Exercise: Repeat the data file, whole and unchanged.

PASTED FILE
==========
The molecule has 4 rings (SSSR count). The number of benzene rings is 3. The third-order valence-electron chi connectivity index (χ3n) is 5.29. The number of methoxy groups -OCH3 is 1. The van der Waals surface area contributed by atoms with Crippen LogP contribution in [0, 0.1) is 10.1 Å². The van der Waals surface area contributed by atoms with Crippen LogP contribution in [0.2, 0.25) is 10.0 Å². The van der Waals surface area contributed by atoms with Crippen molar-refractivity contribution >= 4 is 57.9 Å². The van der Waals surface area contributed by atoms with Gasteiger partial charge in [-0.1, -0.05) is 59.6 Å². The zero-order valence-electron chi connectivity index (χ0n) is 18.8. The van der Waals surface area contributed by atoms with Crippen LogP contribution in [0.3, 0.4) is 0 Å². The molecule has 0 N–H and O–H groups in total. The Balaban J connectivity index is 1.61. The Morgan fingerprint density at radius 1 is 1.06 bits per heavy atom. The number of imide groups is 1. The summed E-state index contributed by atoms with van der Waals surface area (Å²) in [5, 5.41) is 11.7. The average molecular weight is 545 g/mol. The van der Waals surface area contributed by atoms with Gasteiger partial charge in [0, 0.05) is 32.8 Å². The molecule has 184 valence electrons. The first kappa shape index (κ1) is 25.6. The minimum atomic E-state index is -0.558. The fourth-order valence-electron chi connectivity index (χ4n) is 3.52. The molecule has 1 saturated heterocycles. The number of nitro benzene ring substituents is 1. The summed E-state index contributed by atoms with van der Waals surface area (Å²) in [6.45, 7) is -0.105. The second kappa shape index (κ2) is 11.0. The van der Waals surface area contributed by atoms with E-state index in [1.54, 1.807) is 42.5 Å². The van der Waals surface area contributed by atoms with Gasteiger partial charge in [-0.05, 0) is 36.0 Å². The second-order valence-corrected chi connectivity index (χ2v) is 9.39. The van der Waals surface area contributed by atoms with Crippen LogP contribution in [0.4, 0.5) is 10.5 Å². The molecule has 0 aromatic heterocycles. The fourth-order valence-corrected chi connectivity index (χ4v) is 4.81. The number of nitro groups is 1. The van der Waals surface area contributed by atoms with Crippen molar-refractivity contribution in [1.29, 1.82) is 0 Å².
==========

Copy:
The molecule has 4 rings (SSSR count). The number of benzene rings is 3. The third-order valence-electron chi connectivity index (χ3n) is 5.29. The number of methoxy groups -OCH3 is 1. The van der Waals surface area contributed by atoms with Crippen LogP contribution in [0, 0.1) is 10.1 Å². The van der Waals surface area contributed by atoms with Crippen LogP contribution in [0.2, 0.25) is 10.0 Å². The van der Waals surface area contributed by atoms with Crippen molar-refractivity contribution >= 4 is 57.9 Å². The van der Waals surface area contributed by atoms with Gasteiger partial charge in [-0.1, -0.05) is 59.6 Å². The zero-order valence-electron chi connectivity index (χ0n) is 18.8. The van der Waals surface area contributed by atoms with Crippen LogP contribution in [0.3, 0.4) is 0 Å². The molecule has 0 N–H and O–H groups in total. The Balaban J connectivity index is 1.61. The Morgan fingerprint density at radius 1 is 1.06 bits per heavy atom. The number of imide groups is 1. The summed E-state index contributed by atoms with van der Waals surface area (Å²) in [5, 5.41) is 11.7. The average molecular weight is 545 g/mol. The van der Waals surface area contributed by atoms with Gasteiger partial charge in [0, 0.05) is 32.8 Å². The molecule has 184 valence electrons. The first kappa shape index (κ1) is 25.6. The minimum atomic E-state index is -0.558. The fourth-order valence-electron chi connectivity index (χ4n) is 3.52. The molecule has 1 saturated heterocycles. The number of nitro benzene ring substituents is 1. The summed E-state index contributed by atoms with van der Waals surface area (Å²) in [6.45, 7) is -0.105. The second kappa shape index (κ2) is 11.0. The van der Waals surface area contributed by atoms with E-state index in [1.54, 1.807) is 42.5 Å². The van der Waals surface area contributed by atoms with Gasteiger partial charge in [-0.05, 0) is 36.0 Å². The second-order valence-corrected chi connectivity index (χ2v) is 9.39. The van der Waals surface area contributed by atoms with Crippen LogP contribution in [0.4, 0.5) is 10.5 Å². The molecule has 0 aromatic heterocycles. The fourth-order valence-corrected chi connectivity index (χ4v) is 4.81. The number of nitro groups is 1. The van der Waals surface area contributed by atoms with Crippen molar-refractivity contribution in [1.29, 1.82) is 0 Å².